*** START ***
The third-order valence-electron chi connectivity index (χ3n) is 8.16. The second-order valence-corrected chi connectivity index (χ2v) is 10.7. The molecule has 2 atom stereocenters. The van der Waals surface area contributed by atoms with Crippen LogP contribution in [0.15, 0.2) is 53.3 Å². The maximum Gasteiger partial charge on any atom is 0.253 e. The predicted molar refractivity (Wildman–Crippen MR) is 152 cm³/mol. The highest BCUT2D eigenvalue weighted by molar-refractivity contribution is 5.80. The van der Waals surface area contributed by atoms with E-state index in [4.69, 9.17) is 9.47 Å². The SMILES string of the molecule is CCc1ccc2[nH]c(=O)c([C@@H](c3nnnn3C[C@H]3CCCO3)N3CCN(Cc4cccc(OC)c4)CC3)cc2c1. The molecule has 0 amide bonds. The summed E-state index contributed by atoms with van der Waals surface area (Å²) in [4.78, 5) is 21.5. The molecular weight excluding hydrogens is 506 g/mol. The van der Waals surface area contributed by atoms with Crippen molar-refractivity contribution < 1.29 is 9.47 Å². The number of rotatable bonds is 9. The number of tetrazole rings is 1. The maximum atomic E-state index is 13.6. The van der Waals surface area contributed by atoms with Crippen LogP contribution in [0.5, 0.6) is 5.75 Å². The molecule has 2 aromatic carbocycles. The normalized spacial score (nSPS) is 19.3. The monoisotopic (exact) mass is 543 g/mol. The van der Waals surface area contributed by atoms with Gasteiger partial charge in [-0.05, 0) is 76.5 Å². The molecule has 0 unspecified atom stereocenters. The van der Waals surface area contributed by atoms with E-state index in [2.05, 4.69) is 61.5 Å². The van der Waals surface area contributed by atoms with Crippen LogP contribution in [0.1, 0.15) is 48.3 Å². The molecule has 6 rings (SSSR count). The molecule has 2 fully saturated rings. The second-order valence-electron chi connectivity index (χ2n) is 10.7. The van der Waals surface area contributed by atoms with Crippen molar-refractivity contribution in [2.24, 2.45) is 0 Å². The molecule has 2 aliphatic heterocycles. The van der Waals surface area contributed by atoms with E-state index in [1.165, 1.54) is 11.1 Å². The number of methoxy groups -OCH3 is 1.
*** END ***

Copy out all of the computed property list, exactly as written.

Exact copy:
The third-order valence-electron chi connectivity index (χ3n) is 8.16. The second-order valence-corrected chi connectivity index (χ2v) is 10.7. The molecule has 2 atom stereocenters. The van der Waals surface area contributed by atoms with Crippen LogP contribution in [0.15, 0.2) is 53.3 Å². The maximum Gasteiger partial charge on any atom is 0.253 e. The predicted molar refractivity (Wildman–Crippen MR) is 152 cm³/mol. The highest BCUT2D eigenvalue weighted by molar-refractivity contribution is 5.80. The van der Waals surface area contributed by atoms with E-state index in [4.69, 9.17) is 9.47 Å². The SMILES string of the molecule is CCc1ccc2[nH]c(=O)c([C@@H](c3nnnn3C[C@H]3CCCO3)N3CCN(Cc4cccc(OC)c4)CC3)cc2c1. The molecule has 0 amide bonds. The summed E-state index contributed by atoms with van der Waals surface area (Å²) in [4.78, 5) is 21.5. The molecular weight excluding hydrogens is 506 g/mol. The van der Waals surface area contributed by atoms with Crippen molar-refractivity contribution < 1.29 is 9.47 Å². The number of rotatable bonds is 9. The number of tetrazole rings is 1. The maximum atomic E-state index is 13.6. The van der Waals surface area contributed by atoms with Crippen LogP contribution in [0.5, 0.6) is 5.75 Å². The molecule has 2 aromatic carbocycles. The normalized spacial score (nSPS) is 19.3. The monoisotopic (exact) mass is 543 g/mol. The van der Waals surface area contributed by atoms with Gasteiger partial charge in [-0.05, 0) is 76.5 Å². The molecule has 0 unspecified atom stereocenters. The van der Waals surface area contributed by atoms with E-state index in [2.05, 4.69) is 61.5 Å². The van der Waals surface area contributed by atoms with Crippen LogP contribution in [0.1, 0.15) is 48.3 Å². The molecule has 6 rings (SSSR count). The molecule has 2 fully saturated rings. The second-order valence-electron chi connectivity index (χ2n) is 10.7. The van der Waals surface area contributed by atoms with Crippen molar-refractivity contribution in [2.24, 2.45) is 0 Å². The molecule has 2 aliphatic heterocycles. The van der Waals surface area contributed by atoms with E-state index in [1.165, 1.54) is 11.1 Å². The number of methoxy groups -OCH3 is 1.